Wednesday, July 26, 2006

Chubasco Sauce


Down in Baja Sur in the summer, surfers rely on southern hurricane action, called chubascos for the best swells. Sunday night we noticed that Hurricane Emilia was starting to reveal herself a little early, so we headed down to Acapulquito for an evening sesh. At first, the waves seemed pretty tame, maybe shoulder high sets rolling through every 15 minutes. But as the orange sun dropped toward the Baja range the waves began to increase in size. Coincidentally, the lineup cleared around the same time, as if the weekend crowd was all surfed out. No sooner did our Oregon crew notice that we were the only four guys in the water, than a set of three head high waves rolled in. Gee snagged a long right on a 7'10" spoon-nose board we rented. I grabbed a left on my fish that walled up and shot me across the inside boils known as "Mike's Hole." Our buddy, Markarita, as goofy as me, snagged a left as well. As soon as the next set rolled in - another triplet of head high bombs - a guy paddled out to join us on a board with a Billabong logo on it. He ripped a long right immediately.

We stayed out until the sun was gone and it became difficult to see the sets on the horizon. Two other guys on long boards paddled out when they noticed the hurricane swell had arrived. At last, when it was almost pitch black save for the lights of the hotel and cars leaving the parking lot, I turned to catch a wave in. That final wave seemed to take forever coming, so I began to paddle inside, to a channel I knew didn't break as hard on the sand. Glancing back over my shoulder, I noticed a dark shadow closing, and on its peak, some white resembling a snowcap on a faraway mountain. On the left side of that peak there was a streak like the exhaust from a jet. It was OS, who I had lost sight of in the darkness, dropping in on the biggest wave of the night. The memory I have reminds me of old surf photos: The stocky OS (in stark contrast to the whispy pro who joined us earlier), muscling his way into the wave despite his bum shoulder. His standing up with rigid legs and almost facing straight forward, wearing plaid boardshorts and a five-o-clock shadow. I watched him until he passed me by and then noticed him break through the roiling whitewater behind the wave. He may have only been up for five seconds, but it's an image I'll never forget. I'm sure it's a drop he'll remember for a long time as well.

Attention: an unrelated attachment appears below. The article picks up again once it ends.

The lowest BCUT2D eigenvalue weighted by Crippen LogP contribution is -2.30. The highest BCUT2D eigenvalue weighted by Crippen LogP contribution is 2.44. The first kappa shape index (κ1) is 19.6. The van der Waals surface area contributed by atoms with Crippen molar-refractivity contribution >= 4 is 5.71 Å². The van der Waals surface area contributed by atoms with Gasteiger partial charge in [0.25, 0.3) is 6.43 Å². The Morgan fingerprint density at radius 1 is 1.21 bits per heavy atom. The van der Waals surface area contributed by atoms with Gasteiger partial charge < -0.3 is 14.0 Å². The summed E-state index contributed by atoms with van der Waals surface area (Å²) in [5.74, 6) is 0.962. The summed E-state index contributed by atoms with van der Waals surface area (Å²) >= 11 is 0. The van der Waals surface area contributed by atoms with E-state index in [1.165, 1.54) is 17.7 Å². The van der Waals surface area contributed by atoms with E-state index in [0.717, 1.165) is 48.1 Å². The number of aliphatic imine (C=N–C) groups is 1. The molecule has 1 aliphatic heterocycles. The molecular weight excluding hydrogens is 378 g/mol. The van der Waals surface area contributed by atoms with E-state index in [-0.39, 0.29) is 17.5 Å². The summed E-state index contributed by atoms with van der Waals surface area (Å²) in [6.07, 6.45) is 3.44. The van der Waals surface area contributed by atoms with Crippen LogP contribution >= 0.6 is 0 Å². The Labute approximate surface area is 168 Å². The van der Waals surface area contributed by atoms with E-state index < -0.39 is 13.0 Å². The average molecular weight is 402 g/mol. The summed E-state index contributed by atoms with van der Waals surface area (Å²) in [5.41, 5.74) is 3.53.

The next day, we woke up with the wind whipping and the sea angry. Gee got a morning session in, but he noted that it was large and sloppier that the previous night - and that there were 25 guys out, hoping to catch some of the chubasco juice. OS and I drove to the turnout that overlooks three breaks (Zippers, The Rock, and Acapulcuito) and watched the storm roll in. Already, strong winds were pushing us around on that cliff. There were only 4 guys left out in the ocean now. Then, right in front of our eyes, the hurricane charged in from the Southeast. Massive swells marched toward the cliffs, reminding me of elementry school, when we would shake a parachute and send patterns of waves to the other side. The rain hit at the same time, diagonal, in our face like a persistant wet machine gun fire. We jumped in the car and very carefully drove back home through the rivers of rainwater that were now traversing Highway 1.

The brutal storm kept us indoors for two days of our vacation. The sea resembled Oregon in the dead of winter - worse, actually. The natural phenomenon that gave us surf bliss left us surf-starved, but gave me time to finish my book, Tijuana Straits.

The Clash - Armagideon Time

3 comments:

clayfin said...

Looks like you had a blast at Cerritos - you always bring home great photos of your adventures.

Chum said...

Clay,

Thanks man. I always feel like the camera is never pointed at me during the best waves... Don't we all... I'm just lucky my wife supports my habit and my blog! I enjoyed checking yours out today. Haven't seen it in a while!

Two more days in Mex....

Adios!

gee said...

Mangostein,

Outside, Markarita and myself (La Cucaracha) are rolling down to La Bocana. Do you want to join us? I hear the poo factor is down to the single digits and the fish have moved on to stinkier pastures.... Wait, wait I must of been in a vacation-hangover dream...I'm sitting at my computer like I do for the other 50 weeks of the year...we'll at least we've got the memories.

giggity-g